The Last Place You Look
Lepionka’s debut introduces private investigator Roxane Weary; she drinks too much, cracks wise (but not over), and mourns the recent death her officer father, one of whose cold cases is the springboard here. A (white) girl went missing fifteen years ago, her (black) boyfriend was convicted and is now on death row. Suddenly his sister claims to have seen the girl and hires Roxane to find her and exonerate her brother. Roxane begins, but the trail seems to intersect with her father’s case, another missing teenage girl. In fact, she finds, other local young women have gone missing or been found dead over the years. Police thwart Roxane’s efforts to the point of physical violence, but the more pressure applied the more Roxane pushes on. Believable and enjoyably readable.
The number 61 has featured large for local author Johnson, and he tells why in 61 short chapters. He ties his junior high (1961) 50-mile hike to the 61-mile hike with grandson Tyler he undertook on his 61st birthday in 1970. One learns that as a Christian conscientious objector, he spent the Vietnam War as an unarmed medic, and that his whole life has been an effort to promote peace through activist storytelling to adults and children. He was one of 11 veterans/activists that worked with sculptor Gita Ghea to make peace bells here in the spirit of the 1918 Armistice. “It is crucial to always negotiate every possible non-violent strategy.” Johnson’s chapters go down easy, but leave a strong afterthought.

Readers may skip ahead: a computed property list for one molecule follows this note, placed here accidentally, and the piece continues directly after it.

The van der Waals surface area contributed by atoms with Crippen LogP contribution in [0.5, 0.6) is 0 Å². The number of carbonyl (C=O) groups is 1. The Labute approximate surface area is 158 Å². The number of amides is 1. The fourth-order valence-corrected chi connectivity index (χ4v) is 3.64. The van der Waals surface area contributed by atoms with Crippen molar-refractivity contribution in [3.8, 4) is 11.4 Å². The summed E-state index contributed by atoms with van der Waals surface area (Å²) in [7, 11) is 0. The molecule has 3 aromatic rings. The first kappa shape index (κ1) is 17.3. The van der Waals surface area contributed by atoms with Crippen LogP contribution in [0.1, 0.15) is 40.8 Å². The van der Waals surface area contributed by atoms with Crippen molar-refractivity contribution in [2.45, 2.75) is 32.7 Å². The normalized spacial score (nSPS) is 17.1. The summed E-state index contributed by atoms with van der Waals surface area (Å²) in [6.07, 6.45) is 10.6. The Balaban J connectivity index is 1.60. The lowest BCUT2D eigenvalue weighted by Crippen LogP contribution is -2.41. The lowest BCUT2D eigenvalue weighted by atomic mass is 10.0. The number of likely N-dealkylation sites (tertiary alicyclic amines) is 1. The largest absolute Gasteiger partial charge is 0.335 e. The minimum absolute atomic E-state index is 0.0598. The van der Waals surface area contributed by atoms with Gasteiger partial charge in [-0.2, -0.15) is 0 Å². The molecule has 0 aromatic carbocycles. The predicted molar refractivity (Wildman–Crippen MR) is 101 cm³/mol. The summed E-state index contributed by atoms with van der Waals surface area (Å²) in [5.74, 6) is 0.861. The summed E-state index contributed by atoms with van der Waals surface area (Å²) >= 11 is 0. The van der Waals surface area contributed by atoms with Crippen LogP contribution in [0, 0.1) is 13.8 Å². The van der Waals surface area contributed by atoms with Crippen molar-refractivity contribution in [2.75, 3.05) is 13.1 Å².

Sherlock Holmes and the Eisendorf Enigma
University of Minnesota Press
If The Magic Bullet was Millett’s “locked room” enigma, then Sherlock Holmes and the Eisendorf Enigma is his “closed town” mystery. Sherlock Holmes, 66 in 1920, is back in Minnesota at the Mayo Clinic diagnosed with emphysema. There, a note is slipped under his door from an old foe, a murderer who eluded him in Munich in 1892, announcing he’s taken up residence in Eisendorf, a nearby, decaying little hamlet, from which he challenges Holmes. The Hatfields and McCoys have nothing on Eisendorf’s inhabitants, a secretive, inbred lot with a tunnel-ridden playing field on which Holmes must outwit the killer before the town literally explodes. As readers of the previous six installments may guess, faithful Watson and St.Paul’s Shadwell Rafferty put in appearances. Smashing!
LGBT San Francisco: The Daniel Nicoletta Photographs
Ed. Tony Nourmand
Reel Art Press
If one picture is worth a thousand words, then this cornucopia of images might leave you speechless. Daniel Nicoletta (b 1954) began photographing queer life in San Francisco some 40 years ago, and has kept at it, documenting drag queens, politicians, and street people. That famous Harvey Milk photo of the grin and the tie? That’s a Nicoletta. There are hundreds of photos included here, in black and white and fabulous color. There are the well-knowns, the unknowns, and the beings known for being themselves: Divine, Mae West, Arthur Tress, Armistead Maupin, and on and on. A large, handsome book to savor and treasure for many years to come. And, shhhh! You may want to pinch a few wardrobe and accessory ideas. We won’t tell.